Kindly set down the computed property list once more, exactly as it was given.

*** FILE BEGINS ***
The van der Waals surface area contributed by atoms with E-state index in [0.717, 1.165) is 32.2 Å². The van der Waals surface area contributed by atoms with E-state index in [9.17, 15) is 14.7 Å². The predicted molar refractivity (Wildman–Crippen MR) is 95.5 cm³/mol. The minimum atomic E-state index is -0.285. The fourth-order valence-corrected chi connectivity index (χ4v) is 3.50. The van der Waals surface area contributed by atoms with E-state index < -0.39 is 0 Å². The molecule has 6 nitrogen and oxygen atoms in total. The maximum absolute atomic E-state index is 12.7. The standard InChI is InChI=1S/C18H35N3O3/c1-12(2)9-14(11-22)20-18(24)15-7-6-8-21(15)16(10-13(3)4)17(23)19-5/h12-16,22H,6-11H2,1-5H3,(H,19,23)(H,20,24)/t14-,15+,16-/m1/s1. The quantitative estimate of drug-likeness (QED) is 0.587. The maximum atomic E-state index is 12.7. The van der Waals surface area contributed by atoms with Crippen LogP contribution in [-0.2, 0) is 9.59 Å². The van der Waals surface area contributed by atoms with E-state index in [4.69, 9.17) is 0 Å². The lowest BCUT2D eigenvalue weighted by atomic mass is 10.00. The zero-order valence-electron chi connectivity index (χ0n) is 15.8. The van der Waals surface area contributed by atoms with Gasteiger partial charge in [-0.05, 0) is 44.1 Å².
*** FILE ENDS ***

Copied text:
The van der Waals surface area contributed by atoms with E-state index in [0.717, 1.165) is 32.2 Å². The van der Waals surface area contributed by atoms with E-state index in [9.17, 15) is 14.7 Å². The predicted molar refractivity (Wildman–Crippen MR) is 95.5 cm³/mol. The minimum atomic E-state index is -0.285. The fourth-order valence-corrected chi connectivity index (χ4v) is 3.50. The van der Waals surface area contributed by atoms with E-state index < -0.39 is 0 Å². The molecule has 6 nitrogen and oxygen atoms in total. The maximum absolute atomic E-state index is 12.7. The standard InChI is InChI=1S/C18H35N3O3/c1-12(2)9-14(11-22)20-18(24)15-7-6-8-21(15)16(10-13(3)4)17(23)19-5/h12-16,22H,6-11H2,1-5H3,(H,19,23)(H,20,24)/t14-,15+,16-/m1/s1. The quantitative estimate of drug-likeness (QED) is 0.587. The maximum atomic E-state index is 12.7. The van der Waals surface area contributed by atoms with Crippen LogP contribution in [-0.2, 0) is 9.59 Å². The van der Waals surface area contributed by atoms with E-state index in [4.69, 9.17) is 0 Å². The lowest BCUT2D eigenvalue weighted by atomic mass is 10.00. The zero-order valence-electron chi connectivity index (χ0n) is 15.8. The van der Waals surface area contributed by atoms with Gasteiger partial charge in [-0.05, 0) is 44.1 Å².